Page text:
Itch (Itching or Pruritus)
Table of Contents
- Itch facts
- What is an itch?
- What are associated symptoms and signs of itching (pruritus)?
- What causes itching?
- What causes itching? (Continued)
- How do health care professionals diagnose itching?
- What types of health care specialists treat itching?
- Should people scratch the itch?
- What are topical itch treatments? Are there any home remedies for itching?
- What are topical itch treatments? Are there any home remedies for itching? (Continued)
- What are oral medications that treat itch?
- Is it possible to prevent itching?
- When should the doctor be consulted for itching (pruritus)?
- What are possible complications of itching?
- What is the prognosis (outlook) for itching?
What causes itching? (Continued)
Brachioradial pruritus is a neurologic condition that results in intense itching of the arms. It usually develops on the forearm over the head of the brachioradialis muscle, but it can occur anywhere on the upper extremities. This is often caused by a pinched nerve in the neck.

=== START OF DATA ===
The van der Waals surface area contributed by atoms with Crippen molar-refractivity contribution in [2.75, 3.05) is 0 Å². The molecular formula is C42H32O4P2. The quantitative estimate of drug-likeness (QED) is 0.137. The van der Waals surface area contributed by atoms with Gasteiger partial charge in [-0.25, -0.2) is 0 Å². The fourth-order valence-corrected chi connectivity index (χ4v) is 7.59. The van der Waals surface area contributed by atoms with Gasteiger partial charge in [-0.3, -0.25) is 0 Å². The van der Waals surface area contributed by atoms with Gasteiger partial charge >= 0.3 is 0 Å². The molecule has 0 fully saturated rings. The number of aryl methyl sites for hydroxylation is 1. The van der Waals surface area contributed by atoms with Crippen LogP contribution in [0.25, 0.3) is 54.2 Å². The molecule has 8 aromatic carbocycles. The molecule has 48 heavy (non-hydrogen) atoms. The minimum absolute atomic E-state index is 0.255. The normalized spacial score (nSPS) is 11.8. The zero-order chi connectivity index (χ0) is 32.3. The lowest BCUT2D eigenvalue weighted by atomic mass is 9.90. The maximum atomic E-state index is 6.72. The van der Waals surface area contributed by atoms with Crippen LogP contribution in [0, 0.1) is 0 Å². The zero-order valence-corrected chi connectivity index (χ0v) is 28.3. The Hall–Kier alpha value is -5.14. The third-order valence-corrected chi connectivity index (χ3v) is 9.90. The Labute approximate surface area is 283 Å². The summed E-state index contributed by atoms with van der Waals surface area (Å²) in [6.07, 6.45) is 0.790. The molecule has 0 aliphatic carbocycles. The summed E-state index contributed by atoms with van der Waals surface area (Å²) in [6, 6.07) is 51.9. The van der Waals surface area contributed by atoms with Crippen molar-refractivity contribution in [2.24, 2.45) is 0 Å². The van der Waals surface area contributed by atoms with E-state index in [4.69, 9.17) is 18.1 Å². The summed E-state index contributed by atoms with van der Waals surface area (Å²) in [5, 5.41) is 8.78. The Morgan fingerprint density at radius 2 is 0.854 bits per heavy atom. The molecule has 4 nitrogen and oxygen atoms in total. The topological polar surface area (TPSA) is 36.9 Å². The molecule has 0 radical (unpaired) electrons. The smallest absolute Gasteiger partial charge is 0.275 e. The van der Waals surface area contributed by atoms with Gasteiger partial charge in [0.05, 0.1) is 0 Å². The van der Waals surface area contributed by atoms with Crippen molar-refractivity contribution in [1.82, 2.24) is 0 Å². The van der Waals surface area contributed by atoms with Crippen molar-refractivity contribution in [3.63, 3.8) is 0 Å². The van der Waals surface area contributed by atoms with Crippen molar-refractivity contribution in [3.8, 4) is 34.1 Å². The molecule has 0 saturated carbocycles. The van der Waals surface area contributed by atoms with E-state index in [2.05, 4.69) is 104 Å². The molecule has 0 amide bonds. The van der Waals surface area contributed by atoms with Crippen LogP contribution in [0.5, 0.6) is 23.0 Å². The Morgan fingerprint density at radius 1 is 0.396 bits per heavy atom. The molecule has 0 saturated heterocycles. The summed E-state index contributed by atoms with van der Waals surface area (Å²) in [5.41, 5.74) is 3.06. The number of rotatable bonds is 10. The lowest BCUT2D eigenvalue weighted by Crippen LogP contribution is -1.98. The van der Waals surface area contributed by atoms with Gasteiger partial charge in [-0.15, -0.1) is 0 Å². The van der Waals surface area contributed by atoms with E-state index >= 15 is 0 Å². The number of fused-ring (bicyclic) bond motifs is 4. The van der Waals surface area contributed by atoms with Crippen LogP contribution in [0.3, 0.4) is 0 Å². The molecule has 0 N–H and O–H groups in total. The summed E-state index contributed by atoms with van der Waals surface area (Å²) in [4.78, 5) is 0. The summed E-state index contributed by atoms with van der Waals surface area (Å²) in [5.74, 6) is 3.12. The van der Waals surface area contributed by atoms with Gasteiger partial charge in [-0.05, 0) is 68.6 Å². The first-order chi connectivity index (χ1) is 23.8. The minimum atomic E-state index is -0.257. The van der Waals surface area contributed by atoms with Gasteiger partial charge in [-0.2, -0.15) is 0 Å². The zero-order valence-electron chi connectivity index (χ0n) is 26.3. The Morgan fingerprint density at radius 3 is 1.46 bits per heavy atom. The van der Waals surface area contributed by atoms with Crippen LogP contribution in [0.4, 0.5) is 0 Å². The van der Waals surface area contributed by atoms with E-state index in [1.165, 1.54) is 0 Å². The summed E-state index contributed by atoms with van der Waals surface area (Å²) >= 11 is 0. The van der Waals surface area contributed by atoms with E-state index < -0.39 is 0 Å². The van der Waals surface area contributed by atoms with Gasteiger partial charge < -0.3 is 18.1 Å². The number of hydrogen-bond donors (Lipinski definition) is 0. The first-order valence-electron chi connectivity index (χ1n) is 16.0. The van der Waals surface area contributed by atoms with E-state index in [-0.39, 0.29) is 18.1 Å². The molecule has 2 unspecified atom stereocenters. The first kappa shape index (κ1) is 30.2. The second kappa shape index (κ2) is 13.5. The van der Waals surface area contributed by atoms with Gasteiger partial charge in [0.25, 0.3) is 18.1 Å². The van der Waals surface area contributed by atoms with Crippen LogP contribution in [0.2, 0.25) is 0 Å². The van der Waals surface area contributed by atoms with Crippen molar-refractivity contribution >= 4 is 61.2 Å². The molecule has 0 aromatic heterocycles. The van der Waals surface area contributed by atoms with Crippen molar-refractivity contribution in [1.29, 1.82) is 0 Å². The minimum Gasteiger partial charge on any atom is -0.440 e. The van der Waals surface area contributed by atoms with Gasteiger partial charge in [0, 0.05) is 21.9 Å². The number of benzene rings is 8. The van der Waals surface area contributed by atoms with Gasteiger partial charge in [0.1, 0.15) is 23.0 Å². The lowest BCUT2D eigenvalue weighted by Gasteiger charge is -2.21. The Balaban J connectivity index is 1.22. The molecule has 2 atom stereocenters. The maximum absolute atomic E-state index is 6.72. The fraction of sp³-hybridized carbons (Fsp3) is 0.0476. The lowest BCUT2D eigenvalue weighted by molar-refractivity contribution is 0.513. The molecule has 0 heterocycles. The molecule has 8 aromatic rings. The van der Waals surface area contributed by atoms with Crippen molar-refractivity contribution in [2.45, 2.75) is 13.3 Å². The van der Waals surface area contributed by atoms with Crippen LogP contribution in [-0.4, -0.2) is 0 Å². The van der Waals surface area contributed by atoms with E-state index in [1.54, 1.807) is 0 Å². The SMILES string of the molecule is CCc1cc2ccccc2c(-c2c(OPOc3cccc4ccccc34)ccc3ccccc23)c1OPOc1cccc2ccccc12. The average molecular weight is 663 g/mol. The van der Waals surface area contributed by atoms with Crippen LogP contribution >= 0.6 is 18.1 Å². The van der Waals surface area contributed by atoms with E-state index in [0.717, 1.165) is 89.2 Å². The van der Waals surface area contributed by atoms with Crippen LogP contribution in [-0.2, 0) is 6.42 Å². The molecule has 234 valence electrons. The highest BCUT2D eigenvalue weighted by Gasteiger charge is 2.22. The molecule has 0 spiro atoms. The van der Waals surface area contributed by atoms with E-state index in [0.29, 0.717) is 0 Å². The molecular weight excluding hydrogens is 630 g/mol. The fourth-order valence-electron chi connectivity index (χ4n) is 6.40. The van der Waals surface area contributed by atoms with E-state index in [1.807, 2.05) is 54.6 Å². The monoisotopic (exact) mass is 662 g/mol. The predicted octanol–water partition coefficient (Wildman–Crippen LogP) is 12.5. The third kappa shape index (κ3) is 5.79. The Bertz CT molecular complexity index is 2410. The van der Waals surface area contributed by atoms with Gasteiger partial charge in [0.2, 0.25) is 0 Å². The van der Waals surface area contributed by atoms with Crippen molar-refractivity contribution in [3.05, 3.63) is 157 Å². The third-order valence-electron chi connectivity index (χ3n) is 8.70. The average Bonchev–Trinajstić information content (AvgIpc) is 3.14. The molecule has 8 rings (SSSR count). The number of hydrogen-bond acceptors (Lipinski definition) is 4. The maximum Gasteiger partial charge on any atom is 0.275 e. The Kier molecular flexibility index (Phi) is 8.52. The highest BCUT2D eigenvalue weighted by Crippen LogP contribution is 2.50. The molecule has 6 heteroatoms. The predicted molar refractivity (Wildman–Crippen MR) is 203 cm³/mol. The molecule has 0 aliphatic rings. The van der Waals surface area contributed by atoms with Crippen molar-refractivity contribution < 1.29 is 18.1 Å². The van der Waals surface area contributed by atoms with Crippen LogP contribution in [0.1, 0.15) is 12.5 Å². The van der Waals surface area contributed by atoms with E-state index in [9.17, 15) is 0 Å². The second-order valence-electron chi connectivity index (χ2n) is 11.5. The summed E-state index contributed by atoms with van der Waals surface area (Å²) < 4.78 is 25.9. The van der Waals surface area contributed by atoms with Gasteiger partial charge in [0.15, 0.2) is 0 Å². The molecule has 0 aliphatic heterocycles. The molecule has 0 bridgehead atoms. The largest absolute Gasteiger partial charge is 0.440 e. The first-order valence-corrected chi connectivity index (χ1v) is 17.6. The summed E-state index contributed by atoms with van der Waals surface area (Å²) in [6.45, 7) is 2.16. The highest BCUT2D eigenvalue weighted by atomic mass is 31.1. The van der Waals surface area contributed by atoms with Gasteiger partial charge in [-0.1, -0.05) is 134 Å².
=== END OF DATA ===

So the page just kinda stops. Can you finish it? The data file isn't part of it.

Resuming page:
Irritation of the skin from contact with fabrics, cosmetics, or other substances can lead to itching that may be accompanied by rash, known as contact dermatitis. Poison ivy is another example of contact dermatitis. Reactions to drugs or medications can also result in widespread itching that may be accompanied by a rash or hives. Sometimes women report that they experience generalized itching during pregnancy or a worsening of the conditions that normally cause itching. Contact dermatitis from allergy to nickel, poison ivy, poison oak, or poison sumac is also a common cause of localized itching.
Most people who have itching do not have a serious underlying condition.